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Dodgers deal seen near for McCourt

Pact unlikely to alter developer's local plans

South Boston landowner Frank H. McCourt Jr. continued to negotiate last night to buy the Los Angeles Dodgers and could announce the sale as early as today, several people involved in the dealings said yesterday.

But one source close to McCourt's real estate business and the McCourt Co. said that an agreement would not affect plans to find a development partner and build on his 25 valuable acres of land on the South Boston Waterfront.

As the Red Sox continue pushing for a World Series victory that has eluded them since 1918, McCourt, one of Boston's richest businessmen, appeared to be about to capture a longtime dream of his own: owning a Major League Baseball team, albeit 3,000 miles away.

McCourt, having failed in earlier bids for the Red Sox and the California Angels, could pay Dodgers owner News Corp. $330 million or more for the franchise, Dodger Stadium, and adjacent land, plus property at the club's training facilities in Florida and the Dominican Republic.

"If the $330 million price is the right price he's got a terrific buy," said Andrew Zimbalist, an author on sports and business and professor of economics at Smith College. "The market for sports franchises has been kind of soft this year."

McCourt, who flew to Los Angeles yesterday, is in discussions with companies that could be development partners on his L-shaped piece of land along Seaport Boulevard. Separately, he is putting together an investment team to buy the Dodgers.

One person familiar with both McCourt transactions, who asked not to be identified, said McCourt is committed to seeing the South Boston Waterfront land developed successfully. But, the person said, McCourt's passion for owning a Major League Baseball team is so strong that he is willing to spend time on the West Coast and tend to a sports business that now is reportedly losing between $10 million and $30 million a year.

McCourt's grandfather, Francis McCourt, was a part owner of the Boston Braves baseball team.

Frank McCourt made a bold play for the Red Sox in 2001 in which he proposed a new baseball stadium on his South Boston land. That effort didn't come together, and this year McCourt made a bid for the California Angels, who ended up being bought by Arizona businessman Arturo Moreno.

Neither McCourt, his Los Angeles spokesman, nor anyone at Major League Baseball in New York would comment yesterday on the possible sale. News Corp., whose Fox Sports unit has the Southern California regional broadcasting rights to Dodgers games, bought the team in 1998 for $311 million. News Corp. has been trying to sell the Dodgers for about a year an a half. Nicholas Weinstock, director of communications for News Corp., said the company would have no statement.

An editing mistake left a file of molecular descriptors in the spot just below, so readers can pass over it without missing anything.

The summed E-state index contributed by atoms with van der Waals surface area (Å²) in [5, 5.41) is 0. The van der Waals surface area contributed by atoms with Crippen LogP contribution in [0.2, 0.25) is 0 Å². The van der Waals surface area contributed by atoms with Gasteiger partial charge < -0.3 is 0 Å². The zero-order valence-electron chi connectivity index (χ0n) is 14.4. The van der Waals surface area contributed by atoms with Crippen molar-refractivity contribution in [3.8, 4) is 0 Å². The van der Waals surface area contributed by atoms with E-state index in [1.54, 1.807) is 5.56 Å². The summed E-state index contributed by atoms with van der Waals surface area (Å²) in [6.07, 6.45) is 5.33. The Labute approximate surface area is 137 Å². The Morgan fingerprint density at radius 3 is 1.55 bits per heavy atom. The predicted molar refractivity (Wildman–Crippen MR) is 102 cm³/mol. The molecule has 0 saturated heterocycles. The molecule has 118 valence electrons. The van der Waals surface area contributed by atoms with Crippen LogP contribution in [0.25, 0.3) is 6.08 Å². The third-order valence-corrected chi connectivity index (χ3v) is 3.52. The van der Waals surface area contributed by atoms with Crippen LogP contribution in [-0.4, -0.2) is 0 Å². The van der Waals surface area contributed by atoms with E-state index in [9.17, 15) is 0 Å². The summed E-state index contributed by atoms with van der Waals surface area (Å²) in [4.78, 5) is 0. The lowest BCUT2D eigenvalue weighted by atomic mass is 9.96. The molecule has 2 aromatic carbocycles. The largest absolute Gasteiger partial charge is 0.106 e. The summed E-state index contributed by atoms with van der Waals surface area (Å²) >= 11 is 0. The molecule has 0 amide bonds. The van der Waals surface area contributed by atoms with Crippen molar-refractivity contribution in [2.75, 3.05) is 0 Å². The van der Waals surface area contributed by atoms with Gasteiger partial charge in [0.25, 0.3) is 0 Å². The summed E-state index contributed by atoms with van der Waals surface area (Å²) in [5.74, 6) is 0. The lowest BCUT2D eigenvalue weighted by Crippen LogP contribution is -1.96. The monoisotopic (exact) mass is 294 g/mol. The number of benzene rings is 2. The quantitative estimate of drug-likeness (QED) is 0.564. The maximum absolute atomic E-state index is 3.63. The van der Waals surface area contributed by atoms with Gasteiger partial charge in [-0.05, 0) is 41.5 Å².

"We're keeping it pretty close to the negotiating table," he said.

Dean Bonham, chief executive of Bonham Group of Denver, a sports marketing and consulting firm, said "$300 million to $400 million sounds like a pretty reasonable figure" to pay for the Dodgers. But Bonham said there was no guarantee an agreement would go through. "Till the ink is dry and the check is cashed, the deal's not done," Bonham said.

A key element to the deal is that McCourt is not purchasing the broadcast rights to the Dodgers, which Fox Sports held before its parent company, News Corp., purchased the team. The price would be significantly higher if broadcast rights were included.

"Because of the price they're looking for, the deal does not include a broadcast network or modifying broadcast arrangements," said Marc Ganis, president of Sportscorp Ltd. of Chicago. "That a real estate person would be focusing on it makes sense, as opposed to a media person."

McCourt's businesses and holdings are reported to be in the hundreds of millions. "A person with a net worth in the low hundreds of millions would need a partner for acquisition in the $400 million range," Ganis said. "The Dodgers are losing money. There is not the cash flow to support debt."

The names of McCourt's potential partners in the Dodgers deal could not be learned last night. McCourt is being represented by Boston's Game Plan LLC in the negotiations. Neither Randy Vataha nor Robert Caporale, the principals of Game Plan, was available for comment yesterday.

The Boston Herald yesterday reported that McCourt was offering $430 million for the franchise and property. "It's a high number, but when you add real estate in it starts approaching that," said Ganis.

Zimbalist said the third time might be the charm for McCourt. "McCourt doesn't have experience, but he's presumably a good businessman," he said. "It seems to me like it's a good match. I don't know how Major League Baseball feels about him. Maybe by now they're trying to give McCourt his chance."

Thomas C. Palmer Jr. can be reached at tpalmer@globe.com.

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